East African Sand Boa
Kenyan Sand Boa
Egyptian Sand Boa
East African sand boas have stout, compact bodies, small eyes set forward on a small head and seemingly truncated tails. They have a grey, yellow or orange background (depending on the predominant soil color from their region) which is blotched with rust, brown, grey or black. They are believed to be nocturnal, but may hunt underground during the day. Their maximum size is nearly three feet (90+ centimeters), but average sizes of 1 to 2 feet (30-60 centimeters) are more common. They can live in excess of 15 years.
East African sand boas are found in Northern and Eastern Africa and also Yemen. They are found in Egypt, Libya, Chad, Niger, Sudan, Eritrea, Ethiopia, Somalia, Kenya and northern Tanzania. They are widely distributed within their range and are found in open grasslands, savannas, semi-desert and desert habitats and associated arid sandy habitats. They are fossorial and spend a majority of their time mostly hidden with only their head exposed. Often, they bury themselves in friable substrate, or hide in holes, logs or rocks waiting to ambush prey.
East African sand boas adapt well to captivity and do not require a lot of space. A 20-gallon aquarium is large enough for an adult snake. Although they have been kept successfully under even the most Spartan conditions, we strongly believe in the use of natural vivariums. As such, East African sand boas should be provided with 2-3 inches (5-8 centimeters) of a substrate suitable for burrowing in. This does not necessarily need to be sand, but sand should be used in conjunction with other substrates to provide a smoother, more natural burrowing medium. Play sand or any of the many commercially available reptile sands can be used. Logs, rocks, cactus skeletons or drought-tolerant, heavy-bodied plants can be used to embellish the enclosure, but all heavy décor should be carefully anchored (or placed on the bottom of the enclosure and surrounded with substrate) so as to not crush the snakes when they burrow. An undertank heating source, a basking light or a combination of the two should be placed at one end of the enclosure and provide a basking temperature of about 100 degrees Fahrenheit. This, combined with the depth of substrate will allow the snake to successfully thermoregulate. Humidity should be kept at a minimum, but with adequate heat even the occasional watering of plants should not cause problems. It is believed that sand boas get most of the moisture they require from their food but it is a good idea to occasionally offer a small shallow water dish. In larger, well-heated and ventilated enclosures, the water dish may be able to be a permanent fixture without causing problematic additional humidity. Since East African sand boas are nocturnal, UV lighting is not necessary (but if plants are used it may be necessary for them).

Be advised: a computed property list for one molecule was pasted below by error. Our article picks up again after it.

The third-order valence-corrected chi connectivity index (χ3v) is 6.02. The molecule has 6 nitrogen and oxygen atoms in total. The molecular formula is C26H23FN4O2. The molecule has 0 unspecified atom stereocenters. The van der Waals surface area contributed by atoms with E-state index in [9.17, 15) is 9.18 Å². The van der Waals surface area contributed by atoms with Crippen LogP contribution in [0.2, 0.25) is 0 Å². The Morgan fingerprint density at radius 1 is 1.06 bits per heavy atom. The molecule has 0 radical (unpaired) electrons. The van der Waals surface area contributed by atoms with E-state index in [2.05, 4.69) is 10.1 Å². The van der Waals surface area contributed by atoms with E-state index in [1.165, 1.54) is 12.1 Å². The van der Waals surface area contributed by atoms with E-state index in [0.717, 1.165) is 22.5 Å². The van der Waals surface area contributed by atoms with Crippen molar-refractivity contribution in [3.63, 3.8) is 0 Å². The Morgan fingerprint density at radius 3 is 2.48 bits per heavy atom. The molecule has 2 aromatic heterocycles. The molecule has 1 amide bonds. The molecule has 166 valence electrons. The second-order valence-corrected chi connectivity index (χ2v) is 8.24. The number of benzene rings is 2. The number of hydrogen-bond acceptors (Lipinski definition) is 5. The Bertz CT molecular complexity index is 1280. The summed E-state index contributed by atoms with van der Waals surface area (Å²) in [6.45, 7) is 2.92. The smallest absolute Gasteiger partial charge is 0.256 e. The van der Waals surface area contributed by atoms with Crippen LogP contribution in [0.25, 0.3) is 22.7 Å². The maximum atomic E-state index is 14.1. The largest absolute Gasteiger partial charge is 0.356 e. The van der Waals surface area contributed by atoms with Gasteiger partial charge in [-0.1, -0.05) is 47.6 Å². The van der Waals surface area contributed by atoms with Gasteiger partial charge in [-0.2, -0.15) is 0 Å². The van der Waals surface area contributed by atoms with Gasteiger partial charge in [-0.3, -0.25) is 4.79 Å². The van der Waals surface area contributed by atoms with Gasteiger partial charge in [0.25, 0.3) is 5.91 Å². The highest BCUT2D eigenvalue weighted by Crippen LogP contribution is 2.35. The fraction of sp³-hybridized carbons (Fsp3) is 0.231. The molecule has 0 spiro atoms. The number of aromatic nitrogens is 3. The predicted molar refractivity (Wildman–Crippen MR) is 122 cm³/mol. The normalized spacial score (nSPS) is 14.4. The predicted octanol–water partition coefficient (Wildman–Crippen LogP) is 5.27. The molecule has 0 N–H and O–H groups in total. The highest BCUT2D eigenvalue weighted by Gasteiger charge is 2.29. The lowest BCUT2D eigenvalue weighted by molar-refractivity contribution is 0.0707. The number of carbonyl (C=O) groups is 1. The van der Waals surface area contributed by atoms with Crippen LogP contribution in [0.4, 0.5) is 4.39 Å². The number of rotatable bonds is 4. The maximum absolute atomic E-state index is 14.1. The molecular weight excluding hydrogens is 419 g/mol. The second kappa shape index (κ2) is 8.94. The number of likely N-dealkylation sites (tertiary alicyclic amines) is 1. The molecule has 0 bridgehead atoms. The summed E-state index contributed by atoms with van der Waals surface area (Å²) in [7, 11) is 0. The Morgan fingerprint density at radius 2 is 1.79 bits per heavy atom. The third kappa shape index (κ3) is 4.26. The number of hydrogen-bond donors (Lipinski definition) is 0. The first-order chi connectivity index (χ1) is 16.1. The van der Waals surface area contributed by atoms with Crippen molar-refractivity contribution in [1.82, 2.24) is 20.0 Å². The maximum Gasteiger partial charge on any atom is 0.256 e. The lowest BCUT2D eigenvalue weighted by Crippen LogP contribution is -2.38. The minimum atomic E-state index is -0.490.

East African sand boas are carnivorous and mostly eat small rodents. Juveniles and young snakes will occasionally exhibit a preference for lizards. Other small vertebrate prey may also be accepted. Sand boas adapt quite well to eating thawed frozen rodents as well.
East African sand boas are docile by nature, but may release a foul smelling odor when initially handled (similar to that of garter snakes).
Sand boas are also prone to a host of stress-induced problems (including lack of appetite) if they are not provided with adequate shelters/hiding places. One of the best ways to ensure they are happy is to provide them with appropriate and adequate substrate.